Hunting for Treasure in Brooklyn’s Coolest Prop House
Take a look at the eclectic wares of ACME.
Walking into Brooklyn’s ACME Studio you have to pass a TV—displaying static and embellished with disco balls—that is half-hidden under faux-jungle underbrush that also drapes over a giant wooden skull, next to a pristine vintage motorcycle. And that’s all before you’re greeted by the bright green plastic horse.
ACME Studio in Williamsburg, Brooklyn calls itself a prop house or a photo studio, but its space is more like a modern cabinet of curiosities, the walls filled with oddities and artifacts accumulated from years of careful (and not so careful) collecting.
“This horse of a different color was gifted to us, oddly enough, and has been a staple of our studio ever since! Even when wrapped up in bubble wrap and packing blankets, this unmissable shape always stops traffic when being loaded out of the back of a truck.” -Brian Colgan, ACME
ACME started with a compulsive collector. Its founder, Shawn Patrick Anderson, is an accomplished set designer. “He’s always had tons of cool stuff,” says Brian Colgan, ACME partner and studio director. After Anderson accumulated a wild collection of props and leftovers from sets he worked, as well as knick-knacks he picked up out in the world, he eventually had to have a warehouse to store it in. Eventually he began being approached by photographers and friends who wanted to use his space for shoots, and not long after, the idea for ACME was born.
“In the beginning we had a lot of taxidermy, just because Shawn likes taxidermy,” says Colgan. “Taxidermy is pretty fragile. A lot of the prop houses don’t have it or what they do have is pretty beat-up. I think it put us on the map somewhat.” And while their space still houses an impressive amount of intriguing taxidermy including lion, elk, and boar heads, alongside a small menagerie of other mounted critters, the space is also jam-packed with an ever-morphing assemblage of… stuff.
“The Hairy Chair, the brainchild of our founder Shawn Patrick Anderson, has become an icon of sorts for ACME. [It] never fails to delight those who encounter it—including many celebrities.”
As Colgan says, in the early days of the company, they really tried to keep everything they would find or collect from older sets, but this soon proved unsustainable. “In the beginning, we were just [taking cool things]. Then we realized, no one really wants an 800-pound barber chair from the 1920s,” he says. Now they tend to pick the items they buy for the warehouse with a more directed eye towards what their clients, who range from fashion photographers to television shows, might want.
While the company is branching out into supplying props for more television and film, ACME has built its portfolio mainly in the world of print, magazines, fashion, and increasingly events. Colgan says that they pride themselves on being able to find anything for anyone’s needs, and sometimes that means renting out something from their collection, sourcing items from other houses, or creating it themselves. However, sometimes people want things that they just have no answer for. There is a running list of the strangest requests in their office, which includes things like “11 gold bong trophies,” “fake money and Space Jam characters,” and “interactive coffee tables.” They have a lot of items, but even ACME is hard pressed to provide a “front of Batmobile.”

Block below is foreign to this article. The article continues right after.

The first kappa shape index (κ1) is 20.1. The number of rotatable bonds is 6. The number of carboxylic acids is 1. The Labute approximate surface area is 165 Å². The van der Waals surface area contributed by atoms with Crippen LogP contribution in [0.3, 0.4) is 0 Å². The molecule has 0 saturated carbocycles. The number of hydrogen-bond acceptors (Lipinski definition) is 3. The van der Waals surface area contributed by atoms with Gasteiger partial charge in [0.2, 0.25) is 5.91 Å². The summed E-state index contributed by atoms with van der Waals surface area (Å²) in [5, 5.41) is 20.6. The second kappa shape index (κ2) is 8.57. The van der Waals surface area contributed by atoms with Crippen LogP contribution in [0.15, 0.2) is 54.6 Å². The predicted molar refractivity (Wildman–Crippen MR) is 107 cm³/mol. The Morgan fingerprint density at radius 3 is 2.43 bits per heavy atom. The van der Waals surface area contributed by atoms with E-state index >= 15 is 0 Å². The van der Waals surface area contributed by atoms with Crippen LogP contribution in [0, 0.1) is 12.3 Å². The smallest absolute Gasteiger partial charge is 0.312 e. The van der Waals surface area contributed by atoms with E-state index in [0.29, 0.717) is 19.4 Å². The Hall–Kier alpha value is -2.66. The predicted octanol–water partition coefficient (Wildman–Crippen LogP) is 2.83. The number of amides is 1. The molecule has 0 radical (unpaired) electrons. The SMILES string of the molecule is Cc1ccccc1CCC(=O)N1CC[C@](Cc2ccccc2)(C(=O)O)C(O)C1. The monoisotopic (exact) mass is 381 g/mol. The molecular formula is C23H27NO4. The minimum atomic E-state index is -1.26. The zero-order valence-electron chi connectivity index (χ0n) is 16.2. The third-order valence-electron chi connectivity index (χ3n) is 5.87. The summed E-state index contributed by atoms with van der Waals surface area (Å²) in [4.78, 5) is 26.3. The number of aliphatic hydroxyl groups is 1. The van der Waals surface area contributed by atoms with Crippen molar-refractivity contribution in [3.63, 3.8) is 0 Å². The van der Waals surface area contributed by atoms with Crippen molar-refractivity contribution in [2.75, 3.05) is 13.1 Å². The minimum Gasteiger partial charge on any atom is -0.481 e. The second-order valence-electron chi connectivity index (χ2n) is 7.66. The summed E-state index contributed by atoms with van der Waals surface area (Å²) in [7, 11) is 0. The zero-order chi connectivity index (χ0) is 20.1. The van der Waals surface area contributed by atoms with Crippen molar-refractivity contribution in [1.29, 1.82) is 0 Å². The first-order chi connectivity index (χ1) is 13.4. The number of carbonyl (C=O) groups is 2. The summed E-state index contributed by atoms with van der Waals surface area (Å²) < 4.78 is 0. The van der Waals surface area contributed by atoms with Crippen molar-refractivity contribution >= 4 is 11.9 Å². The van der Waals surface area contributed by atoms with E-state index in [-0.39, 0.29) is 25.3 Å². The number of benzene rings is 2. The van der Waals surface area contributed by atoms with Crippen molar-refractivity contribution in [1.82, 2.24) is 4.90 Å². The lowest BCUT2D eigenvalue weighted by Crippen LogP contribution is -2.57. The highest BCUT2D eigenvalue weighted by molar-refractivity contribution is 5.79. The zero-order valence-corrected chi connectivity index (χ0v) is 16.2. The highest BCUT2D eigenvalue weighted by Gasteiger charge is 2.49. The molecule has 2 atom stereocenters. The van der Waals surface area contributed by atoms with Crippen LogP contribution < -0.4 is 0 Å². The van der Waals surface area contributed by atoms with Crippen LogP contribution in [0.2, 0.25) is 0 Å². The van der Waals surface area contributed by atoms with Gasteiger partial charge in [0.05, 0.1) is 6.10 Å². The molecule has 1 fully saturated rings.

“A lot of our vintage luggage has names written inside or other little identification markers of those who once owned them. It’s fun to think of who may have owned a lot of the items we have, but there’s something especially romantic luggage with history.”
Rather than relying solely on thrift-store finds and photoshoot cast-offs, Colgan, Anderson, and their staff now source new items for their collection from places like eBay, Craigslist, Etsy, and estate sales. With such diverse customer needs, and constantly growing collection, it’s hard to decide what to keep around, and what to get rid of. Colgan tells the story of a dozen or so human-height pencils that they acquired for an Oprah Magazine shoot. “We held on to them for about six months, and then finally we were going to get rid of them, and the next day, someone was like, ‘Do you have 10 or 12 huge pencils?’”
“Although it doesn’t go out all that much, I love this stool. It has a dozen or so metal bars that connect to the top, and go into a hole in the bottom. If you flip the stool over, all the metal bars slide out. I’ve never for the life of me figured out why it is designed this way, although I assume it has an industrial reason rather than just amusing me.”
Today, some seven years after becoming a prop business, ACME has a reputation not just for taxidermy, but for unique items, whether that’s a handcrafted macrame wall-hanging (a personal favorite of Colgan’s), or a pair of retro-futuristic binoculars. And the collection continues to grow and morph. “We have a lot of funky stuff, that’s sort of what we’re known for, but we’re starting to get a little more clean, more modern. Mid-century stuff is really popular [right now],” says Colgan.
Prior to working at ACME, Colgan prided himself on his lack of belongings, but now he says his apartment looks more like the artfully cluttered prop studio. “I’m a collector of stuff now,” he says. And as for Anderson, Colgan says that even if the prop business was no longer around, the collection of curiosities itself would likely still thrive. “He has a limitless appetite for acquiring cool things and finding cool things. He’s always on the hunt.”
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